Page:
Document management systems are like cars. In the case of cars, any car that you buy is going to let you move around. Likewise, any document management systems that your company buys is going to allow you to store documents. But just as with cars, software users don’t usually want the car with just the factory settings; they want to customise it according to their needs.
Some users will opt for the customisations that the brand allows them to make, which guarantees that these customisations will be under warranty: paint colour, anti-fog coated headlamps, front parking assist, navigation system, etc.
Other users will want more complex customisations. They might even modify the engine!
Making changes to the document management systems factory settings and beyond the customisations that the software allows involves two important risks:
Below, we share 3 especially grave errors you must avoid if you are in charge of a document management project that involves software customisation.
A car is a car, it won’t cut the grass. So adding a lawn mower doesn’t make much sense, right? It’s the same with a document management systems. Why insist that a document management systems be able to make calculations or have ERP features?
I’ve participated in processes in which it was insisted that the document management systems be able to calculate the purity of a laboratory sample!
Keep the document management systems features and use integrations with other tools to cover the specific needs you have.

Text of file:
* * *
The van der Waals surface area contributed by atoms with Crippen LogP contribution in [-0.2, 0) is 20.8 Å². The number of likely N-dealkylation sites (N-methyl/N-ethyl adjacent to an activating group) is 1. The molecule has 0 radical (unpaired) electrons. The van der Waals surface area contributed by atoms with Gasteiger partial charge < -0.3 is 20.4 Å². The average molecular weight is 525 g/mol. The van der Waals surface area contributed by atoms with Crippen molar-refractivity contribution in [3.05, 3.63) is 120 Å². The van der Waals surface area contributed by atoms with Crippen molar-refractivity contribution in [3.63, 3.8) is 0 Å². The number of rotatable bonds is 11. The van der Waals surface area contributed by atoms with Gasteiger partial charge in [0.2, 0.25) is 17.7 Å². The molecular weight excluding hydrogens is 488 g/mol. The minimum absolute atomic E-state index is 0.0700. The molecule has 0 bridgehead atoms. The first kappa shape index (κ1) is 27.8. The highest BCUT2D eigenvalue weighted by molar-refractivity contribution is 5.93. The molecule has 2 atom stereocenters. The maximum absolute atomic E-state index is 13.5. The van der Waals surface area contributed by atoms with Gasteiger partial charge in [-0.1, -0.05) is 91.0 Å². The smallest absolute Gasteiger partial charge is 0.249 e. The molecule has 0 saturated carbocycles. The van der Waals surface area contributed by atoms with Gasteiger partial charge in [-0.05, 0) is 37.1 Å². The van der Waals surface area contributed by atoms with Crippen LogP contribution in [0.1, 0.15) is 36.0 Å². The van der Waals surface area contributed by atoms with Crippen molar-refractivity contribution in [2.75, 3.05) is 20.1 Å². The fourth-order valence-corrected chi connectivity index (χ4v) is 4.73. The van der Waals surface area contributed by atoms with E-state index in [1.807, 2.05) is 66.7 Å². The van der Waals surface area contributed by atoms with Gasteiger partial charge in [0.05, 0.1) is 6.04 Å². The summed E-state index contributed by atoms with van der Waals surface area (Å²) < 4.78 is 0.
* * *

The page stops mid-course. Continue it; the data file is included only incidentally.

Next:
Let me use a different comparison to illustrate this point. Surely, if you order a bespoke suit from a tailor, it will be more expensive than if you go to a store like Zara and buy one off the rack.
The same is true with software. In this case, the higher costs are paid in the medium and long term. An application developed by us or only for us has various disadvantages:
The problems listed above are also applicable for large developments that we decide to do on a market product, which brings us back to point 1.
This is an easy mistake to make. Let me show you some typical examples of some technical requirements for document management projects:
These are just some of the examples that come to mind, but there are many more cases and errors.
Trust the user, trust their professionalism and their ability to discern before deciding to put up all kinds of roadblocks that will demotivate them when using the new software.
Also keep in mind that however much you try, when designing, you aren’t going to have in mind all the possible cases and exceptions that may arise. The best thing you can do is offer visibility and lots of consultation help that users can have as a reference.
I hope this has helped orient you and help you reflect if you are in the phase of defining the requirements for a new project or expansion of your document management systems.
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A document management system provides a more efficient and structured solution than email for managing important cases and documents.